Chris: Absolutely. I do not want any of my developers touching the production database. There’s so much that can go wrong with that. A big strategy here is like, “Yeah, your log events are super, super powerful, super critical for troubleshooting, debugging, understanding what your system’s doing so, as you’re writing your code and as you choose what it is that you want to log and what information goes with that log event, be very careful about that, be very thoughtful about that and include the information that you need so that it’s all right there for you.”
That’s exactly what we do. It’s very rare where we actually have to go and take a peek at the actual database to see what’s going on. Usually, our logs will give us all the footprints that we need to go trace the trail back to what happened.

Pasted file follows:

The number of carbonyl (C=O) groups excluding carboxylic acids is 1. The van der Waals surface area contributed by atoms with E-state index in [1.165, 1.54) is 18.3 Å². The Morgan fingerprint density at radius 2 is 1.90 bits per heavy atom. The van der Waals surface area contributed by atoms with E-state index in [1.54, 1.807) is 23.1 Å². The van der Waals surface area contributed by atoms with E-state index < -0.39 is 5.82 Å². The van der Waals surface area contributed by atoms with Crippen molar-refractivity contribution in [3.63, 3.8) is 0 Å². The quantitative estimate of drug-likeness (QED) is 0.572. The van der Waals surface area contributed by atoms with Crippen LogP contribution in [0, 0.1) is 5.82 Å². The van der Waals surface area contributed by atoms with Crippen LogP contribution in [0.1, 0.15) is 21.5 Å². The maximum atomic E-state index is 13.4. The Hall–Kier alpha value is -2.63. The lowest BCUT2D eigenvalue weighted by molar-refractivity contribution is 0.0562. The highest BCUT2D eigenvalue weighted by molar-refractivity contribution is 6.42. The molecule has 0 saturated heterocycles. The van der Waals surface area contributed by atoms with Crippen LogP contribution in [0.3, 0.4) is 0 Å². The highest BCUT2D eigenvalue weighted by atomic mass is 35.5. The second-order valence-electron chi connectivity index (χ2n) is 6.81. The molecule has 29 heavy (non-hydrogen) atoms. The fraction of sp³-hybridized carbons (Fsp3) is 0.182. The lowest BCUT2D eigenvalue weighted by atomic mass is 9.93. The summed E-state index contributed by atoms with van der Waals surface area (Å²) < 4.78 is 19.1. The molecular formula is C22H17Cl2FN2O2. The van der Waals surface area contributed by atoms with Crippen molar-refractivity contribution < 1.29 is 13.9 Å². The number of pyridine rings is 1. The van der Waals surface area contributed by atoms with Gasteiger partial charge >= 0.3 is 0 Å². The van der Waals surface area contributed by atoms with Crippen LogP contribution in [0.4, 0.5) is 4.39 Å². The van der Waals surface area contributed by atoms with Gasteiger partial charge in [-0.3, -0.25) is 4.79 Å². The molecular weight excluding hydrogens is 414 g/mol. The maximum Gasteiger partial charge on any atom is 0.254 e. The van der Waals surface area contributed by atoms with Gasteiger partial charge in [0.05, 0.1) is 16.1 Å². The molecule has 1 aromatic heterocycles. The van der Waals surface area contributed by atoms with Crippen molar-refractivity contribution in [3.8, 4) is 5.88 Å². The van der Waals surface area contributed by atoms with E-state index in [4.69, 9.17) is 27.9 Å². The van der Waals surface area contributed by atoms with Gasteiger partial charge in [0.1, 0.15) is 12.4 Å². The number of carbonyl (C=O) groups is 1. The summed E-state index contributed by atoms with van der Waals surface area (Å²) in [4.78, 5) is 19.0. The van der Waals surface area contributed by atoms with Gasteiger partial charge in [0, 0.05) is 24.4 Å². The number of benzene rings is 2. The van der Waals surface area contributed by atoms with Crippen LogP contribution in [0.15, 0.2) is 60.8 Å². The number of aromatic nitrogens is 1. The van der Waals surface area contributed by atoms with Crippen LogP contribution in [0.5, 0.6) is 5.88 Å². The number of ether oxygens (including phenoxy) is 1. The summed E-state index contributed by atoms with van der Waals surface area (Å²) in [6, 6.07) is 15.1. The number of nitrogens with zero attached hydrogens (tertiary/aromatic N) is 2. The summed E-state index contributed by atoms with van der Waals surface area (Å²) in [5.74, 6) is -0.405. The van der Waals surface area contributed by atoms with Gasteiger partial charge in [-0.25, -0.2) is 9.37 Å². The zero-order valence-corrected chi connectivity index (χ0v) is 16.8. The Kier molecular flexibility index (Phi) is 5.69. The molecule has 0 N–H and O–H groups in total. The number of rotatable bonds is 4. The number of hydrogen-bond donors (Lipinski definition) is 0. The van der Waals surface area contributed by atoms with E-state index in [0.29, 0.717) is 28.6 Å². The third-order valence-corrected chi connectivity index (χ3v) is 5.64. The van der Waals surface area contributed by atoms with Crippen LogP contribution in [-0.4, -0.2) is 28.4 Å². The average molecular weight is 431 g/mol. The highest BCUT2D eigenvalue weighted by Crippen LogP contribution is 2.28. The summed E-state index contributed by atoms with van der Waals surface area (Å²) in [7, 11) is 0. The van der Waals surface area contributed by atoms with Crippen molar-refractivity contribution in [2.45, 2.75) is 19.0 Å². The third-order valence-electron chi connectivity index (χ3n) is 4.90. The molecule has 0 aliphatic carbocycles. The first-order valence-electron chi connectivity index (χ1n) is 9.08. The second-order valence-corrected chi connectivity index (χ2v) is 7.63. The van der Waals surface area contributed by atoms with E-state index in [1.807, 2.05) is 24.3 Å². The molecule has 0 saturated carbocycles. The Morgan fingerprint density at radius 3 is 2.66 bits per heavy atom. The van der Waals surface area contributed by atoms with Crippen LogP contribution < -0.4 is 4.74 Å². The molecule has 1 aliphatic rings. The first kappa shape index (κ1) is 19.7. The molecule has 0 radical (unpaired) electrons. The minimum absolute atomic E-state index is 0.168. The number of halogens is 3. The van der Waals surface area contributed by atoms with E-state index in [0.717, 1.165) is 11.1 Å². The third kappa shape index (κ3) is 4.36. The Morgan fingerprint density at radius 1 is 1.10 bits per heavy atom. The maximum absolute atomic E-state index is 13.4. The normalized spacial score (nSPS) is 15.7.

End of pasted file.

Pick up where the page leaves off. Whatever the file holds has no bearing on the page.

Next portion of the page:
Jon: Cool. I think that’s a real transition. I think that even as recently as 2006/7/8, that was not how people were doing things.
Chris: No, absolutely not. At that point, log files were just mostly like param statements, too, like entering a function, leading a function, that type of thing. JSON wasn’t really even highly adopted at that point.
Jon: We can even match it for 2010/11/12, also still not really doing this. I think maybe it was–do you think it was Splunk that made this the reality of how software gets developed and troubleshooting happens?